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Learning to engage in commercial agriculture in Uganda: Josephine’s story


July 14, 2023 • 3 min read

Sitting under a big mango tree shed, a group of women and men peel freshly harvested cassava tubers that will later be dried in the scorching sunshine in Nam Abili Village, Adilang Sub-County, Agago district in northern Uganda. 

Barely making ends meet 

On this day, the group is supporting 26-year-old Josephine Adong, a fellow member of Can Oribo Ariba (Poverty Made Us Come Together) Village Savings and Loan Association (VSLA). The mother of three has recently ventured into commercial agriculture following a series of sensitisation efforts supported by GOAL. 

Like many subsistence farmers in most parts of Uganda, Josephine was accustomed to growing crops such as beans, sweet potatoes, and millet on her family’s small piece of land purely for home consumption, with no surplus to sell and cater to other family needs. 

“On many occasions, I had no money to cater for the children’s school and medical bills. This is due to my lack of knowledge on better farming techniques, as I had for years depended on a hand hoe, which would give me minimal yields at the end of each season,” she explained, before adding that: “I used to sleep in a very tiny house with all children and this was very discomforting. To make matters worse, we used a mat as our only bed.”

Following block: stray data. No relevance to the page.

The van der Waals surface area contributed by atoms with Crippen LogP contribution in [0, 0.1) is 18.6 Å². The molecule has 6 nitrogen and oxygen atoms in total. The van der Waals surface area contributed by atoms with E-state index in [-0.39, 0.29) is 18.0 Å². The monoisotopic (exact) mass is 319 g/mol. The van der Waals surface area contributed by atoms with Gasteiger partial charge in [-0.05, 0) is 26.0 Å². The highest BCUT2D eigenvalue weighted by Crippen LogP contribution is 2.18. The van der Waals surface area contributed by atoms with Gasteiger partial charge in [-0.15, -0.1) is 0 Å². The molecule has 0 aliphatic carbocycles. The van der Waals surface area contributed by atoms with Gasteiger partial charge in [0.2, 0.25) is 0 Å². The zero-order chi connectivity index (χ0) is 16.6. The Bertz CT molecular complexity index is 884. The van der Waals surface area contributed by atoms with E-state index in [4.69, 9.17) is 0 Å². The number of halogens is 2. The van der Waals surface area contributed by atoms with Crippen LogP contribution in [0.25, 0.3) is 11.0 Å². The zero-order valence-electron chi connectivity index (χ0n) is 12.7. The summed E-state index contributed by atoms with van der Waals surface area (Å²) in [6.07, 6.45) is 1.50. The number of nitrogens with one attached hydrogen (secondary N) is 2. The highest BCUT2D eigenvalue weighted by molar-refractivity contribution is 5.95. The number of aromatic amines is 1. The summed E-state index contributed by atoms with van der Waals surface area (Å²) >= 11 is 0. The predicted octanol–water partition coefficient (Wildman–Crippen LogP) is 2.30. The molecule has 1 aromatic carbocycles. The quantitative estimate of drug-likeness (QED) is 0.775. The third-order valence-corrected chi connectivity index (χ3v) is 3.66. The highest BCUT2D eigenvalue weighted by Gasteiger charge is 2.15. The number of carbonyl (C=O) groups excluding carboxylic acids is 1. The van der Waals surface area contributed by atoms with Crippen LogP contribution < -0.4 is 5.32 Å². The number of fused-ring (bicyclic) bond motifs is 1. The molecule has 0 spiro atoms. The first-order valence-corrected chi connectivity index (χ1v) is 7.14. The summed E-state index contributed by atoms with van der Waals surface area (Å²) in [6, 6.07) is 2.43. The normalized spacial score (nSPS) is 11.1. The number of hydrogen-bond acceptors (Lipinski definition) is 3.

Josephine’s produce shop

Starting a business

Today Josephine is glad that she received the training needed to improve her farming under the Uganda Youth Engine (UYE) project, with funding from the Norwegian Agency for Development Cooperation (Norad), which aims to empower 3,715 young people to engage in agricultural income-generating activities. 70% of the young people targeted under this project are women. 

The project has been deployed in four sub-counties of Agago District, including Geregere, Kotomor, Adilang, and Wol, and encourages young people to engage in the soybean and cassava value chains as a way of generating income. Josephine joined the UYE project in 2021 and immediately began growing cassava on seven hectares of land. Using the proceeds from her cassava, she has started a produce business where she buys and resells crops such as beans, maize, and millet. She is also the current chairperson of her local VSLA, which has 32 members (23 of whom are women).  

Josephine’s retail shop

“Last year, I saved 1,756,000 Uganda shillings (approx. $470 or €425) and used the money to purchase two ox ploughs, in preparation for this year’s farming season. I’m extremely grateful to GOAL for giving me skills in agriculture and savings that are greatly improving our lives as a family,” Josephine said. “My life has greatly improved, since I can now afford to pay school fees for my children, pay medical bills, and provide other basic necessities like clothes and food.” 

Despite a prolonged drought that devastated several gardens in her home district of Agago in 2022, Josephine is estimated to earn between 6 to 7 million Ugandan shillings (approx. $1,876 or 1,660) this year, which she will use to kick start the construction of a brick house for her family, to replace their tiny mud-and-wattle semi-permanent hut. 

Josephine stands beside her bricks that she plans to use in constructing a permanent house this year.